Hatami made the comments on Sunday during a video call with his Iraqi counterpart, Lieutenant General Juma Anad Saadoun Khattab, who was recently appointed to the post by new Prime Minister Mustafa al-Kadhimi.
Hatamai underlined the need for defense cooperation between Baghdad and Tehran to restore security and stability in the region.
“We are willing to offer all our potential to Iraq and become strategic partners and turn our bonds into a successful model of cooperation,” he said.
Iran has maintained close ties with Iraq since the ouster of former dictator Saddam Hussein in 2003.
In 2014, when Daesh unleashed its campaign of terror in Iraq, Iranian military advisers rushed to the aid of Iraqi armed forces on Baghdad’s request, helping them reverse Daesh’s gains and ultimately liberate their entire homeland from the Takfiri terrorist group some three years later.
Elsewhere in his remarks, Hatami congratulated the Iraqi defense minister on his appointment and wished him success in his career.
He also expressed his satisfaction with the formation of the new Iraqi administration, saying, “A united, independent and powerful Iraq, with the participation of all ethnic and religious groups, is our principled policy.”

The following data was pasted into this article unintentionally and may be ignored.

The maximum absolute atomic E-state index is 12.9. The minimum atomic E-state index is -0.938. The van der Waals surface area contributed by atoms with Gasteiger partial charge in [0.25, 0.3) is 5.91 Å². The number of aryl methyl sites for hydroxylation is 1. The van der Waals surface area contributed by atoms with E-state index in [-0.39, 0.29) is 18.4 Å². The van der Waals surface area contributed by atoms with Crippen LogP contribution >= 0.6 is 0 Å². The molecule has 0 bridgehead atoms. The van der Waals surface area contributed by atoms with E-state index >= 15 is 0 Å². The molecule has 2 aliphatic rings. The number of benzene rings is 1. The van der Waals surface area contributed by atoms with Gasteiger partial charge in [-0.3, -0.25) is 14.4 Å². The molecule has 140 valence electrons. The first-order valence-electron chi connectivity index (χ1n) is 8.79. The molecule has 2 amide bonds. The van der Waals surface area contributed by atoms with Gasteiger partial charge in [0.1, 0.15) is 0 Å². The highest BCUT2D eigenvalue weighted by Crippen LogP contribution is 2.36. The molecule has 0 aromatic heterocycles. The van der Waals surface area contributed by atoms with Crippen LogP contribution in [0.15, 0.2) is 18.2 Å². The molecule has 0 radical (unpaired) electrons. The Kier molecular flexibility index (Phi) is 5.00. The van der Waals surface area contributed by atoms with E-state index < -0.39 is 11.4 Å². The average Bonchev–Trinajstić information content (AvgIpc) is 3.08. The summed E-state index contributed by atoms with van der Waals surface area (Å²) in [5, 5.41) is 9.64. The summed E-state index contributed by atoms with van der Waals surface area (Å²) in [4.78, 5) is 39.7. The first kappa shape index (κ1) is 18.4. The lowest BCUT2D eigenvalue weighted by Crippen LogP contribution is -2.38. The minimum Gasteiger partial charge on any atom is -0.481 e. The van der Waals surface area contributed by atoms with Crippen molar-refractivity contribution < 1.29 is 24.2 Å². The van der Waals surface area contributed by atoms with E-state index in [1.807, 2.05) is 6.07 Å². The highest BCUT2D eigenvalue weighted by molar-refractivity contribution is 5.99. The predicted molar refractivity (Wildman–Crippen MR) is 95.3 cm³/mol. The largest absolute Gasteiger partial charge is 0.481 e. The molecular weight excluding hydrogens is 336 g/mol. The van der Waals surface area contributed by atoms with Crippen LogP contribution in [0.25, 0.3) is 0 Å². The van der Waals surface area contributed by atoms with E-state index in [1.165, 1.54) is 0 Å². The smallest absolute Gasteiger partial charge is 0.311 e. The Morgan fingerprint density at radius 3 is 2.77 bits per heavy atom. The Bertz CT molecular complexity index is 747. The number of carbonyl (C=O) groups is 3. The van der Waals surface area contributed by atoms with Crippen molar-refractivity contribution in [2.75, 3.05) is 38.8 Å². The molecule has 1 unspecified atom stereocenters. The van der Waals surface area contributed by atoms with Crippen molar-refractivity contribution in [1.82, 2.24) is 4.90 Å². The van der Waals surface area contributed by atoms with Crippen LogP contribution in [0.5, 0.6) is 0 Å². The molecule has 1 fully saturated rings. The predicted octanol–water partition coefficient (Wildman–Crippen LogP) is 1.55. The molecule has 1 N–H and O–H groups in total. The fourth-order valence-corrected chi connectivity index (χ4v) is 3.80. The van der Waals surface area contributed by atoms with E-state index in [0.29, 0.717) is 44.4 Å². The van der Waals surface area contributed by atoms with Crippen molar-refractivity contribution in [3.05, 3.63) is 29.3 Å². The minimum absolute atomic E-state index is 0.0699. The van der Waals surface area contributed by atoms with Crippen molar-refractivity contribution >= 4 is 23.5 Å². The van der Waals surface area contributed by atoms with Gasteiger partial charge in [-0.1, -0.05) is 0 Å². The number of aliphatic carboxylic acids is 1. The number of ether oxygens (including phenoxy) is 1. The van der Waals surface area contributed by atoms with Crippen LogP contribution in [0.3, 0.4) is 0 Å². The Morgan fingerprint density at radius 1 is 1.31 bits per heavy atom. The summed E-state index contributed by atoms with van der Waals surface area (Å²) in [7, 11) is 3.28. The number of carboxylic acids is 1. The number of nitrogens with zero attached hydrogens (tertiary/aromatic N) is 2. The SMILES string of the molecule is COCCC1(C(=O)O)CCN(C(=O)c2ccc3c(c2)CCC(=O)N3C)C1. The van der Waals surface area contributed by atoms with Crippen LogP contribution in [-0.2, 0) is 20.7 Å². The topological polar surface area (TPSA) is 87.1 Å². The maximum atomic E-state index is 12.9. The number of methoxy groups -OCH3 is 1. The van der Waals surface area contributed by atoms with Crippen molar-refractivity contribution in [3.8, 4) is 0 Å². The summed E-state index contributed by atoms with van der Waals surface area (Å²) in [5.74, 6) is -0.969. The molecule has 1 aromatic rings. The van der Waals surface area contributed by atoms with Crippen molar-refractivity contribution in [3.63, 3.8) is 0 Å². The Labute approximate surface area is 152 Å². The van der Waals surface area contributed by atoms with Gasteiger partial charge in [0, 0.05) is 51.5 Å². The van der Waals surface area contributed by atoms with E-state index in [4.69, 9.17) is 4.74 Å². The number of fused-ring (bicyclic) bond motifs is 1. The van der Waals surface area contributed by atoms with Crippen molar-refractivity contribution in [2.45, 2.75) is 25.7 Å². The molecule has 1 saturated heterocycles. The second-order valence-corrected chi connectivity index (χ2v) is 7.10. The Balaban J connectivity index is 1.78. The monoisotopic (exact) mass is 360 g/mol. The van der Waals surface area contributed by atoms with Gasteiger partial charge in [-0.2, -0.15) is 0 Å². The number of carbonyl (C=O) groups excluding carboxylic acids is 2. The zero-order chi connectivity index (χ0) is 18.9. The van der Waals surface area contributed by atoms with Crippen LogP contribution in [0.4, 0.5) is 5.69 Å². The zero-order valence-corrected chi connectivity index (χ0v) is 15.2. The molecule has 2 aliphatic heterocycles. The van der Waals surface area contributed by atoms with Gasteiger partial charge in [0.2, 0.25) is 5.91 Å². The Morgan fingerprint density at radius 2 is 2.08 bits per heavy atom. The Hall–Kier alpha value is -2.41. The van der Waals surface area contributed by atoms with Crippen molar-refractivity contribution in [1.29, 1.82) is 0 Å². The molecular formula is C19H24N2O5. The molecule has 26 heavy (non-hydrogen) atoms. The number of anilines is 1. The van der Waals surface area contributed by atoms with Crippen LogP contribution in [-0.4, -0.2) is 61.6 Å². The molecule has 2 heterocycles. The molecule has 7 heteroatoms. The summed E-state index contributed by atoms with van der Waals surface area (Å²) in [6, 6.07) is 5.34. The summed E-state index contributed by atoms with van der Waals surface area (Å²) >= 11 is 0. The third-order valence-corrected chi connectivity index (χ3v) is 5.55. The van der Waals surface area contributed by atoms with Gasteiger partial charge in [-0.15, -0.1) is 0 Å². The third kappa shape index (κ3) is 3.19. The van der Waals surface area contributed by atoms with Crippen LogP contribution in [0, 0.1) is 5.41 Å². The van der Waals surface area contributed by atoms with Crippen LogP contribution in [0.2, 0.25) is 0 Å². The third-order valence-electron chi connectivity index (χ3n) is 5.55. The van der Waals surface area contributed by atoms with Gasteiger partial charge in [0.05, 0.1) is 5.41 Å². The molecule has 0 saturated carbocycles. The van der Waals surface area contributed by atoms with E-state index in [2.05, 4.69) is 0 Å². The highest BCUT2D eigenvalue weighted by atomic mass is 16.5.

“Therefore, we hope that the Iraqi government will be successful in fulfilling its inherent responsibilities and duties, especially in materializing national demands, improving economic conditions and fighting the coronavirus disease.”
Hatami also touched on the common history, culture and religion of the two neighbors, and extended an invitation to his Iraqi counterpart for an official visit to the Islamic Republic.
Iraq swore in al-Kadhimi as the new prime minister earlier this month after months of political deadlock that had hampered the country’s fight against the coronavirus pandemic and stepped-up Daesh operations.
The United States is strongly opposed to close relations between Iran and Iraq, pressuring Baghdad to keep Tehran at an arm’s length.
However, Washington’s efforts have been trumped by the extent and depth of the relationship between Tehran and Baghdad.
Iraq’s former electricity minister said this week that Iran will remain a key source of energy for the Arab country for years to come despite the US opposition.
“The only available option we have at the moment right now is Iran—and let’s be frank,” Luay al-Khatteeb said in an interview.
The US has been enlisting its companies and allies such as Saudi Arabia to replace Iran as Iraq’s source of energy.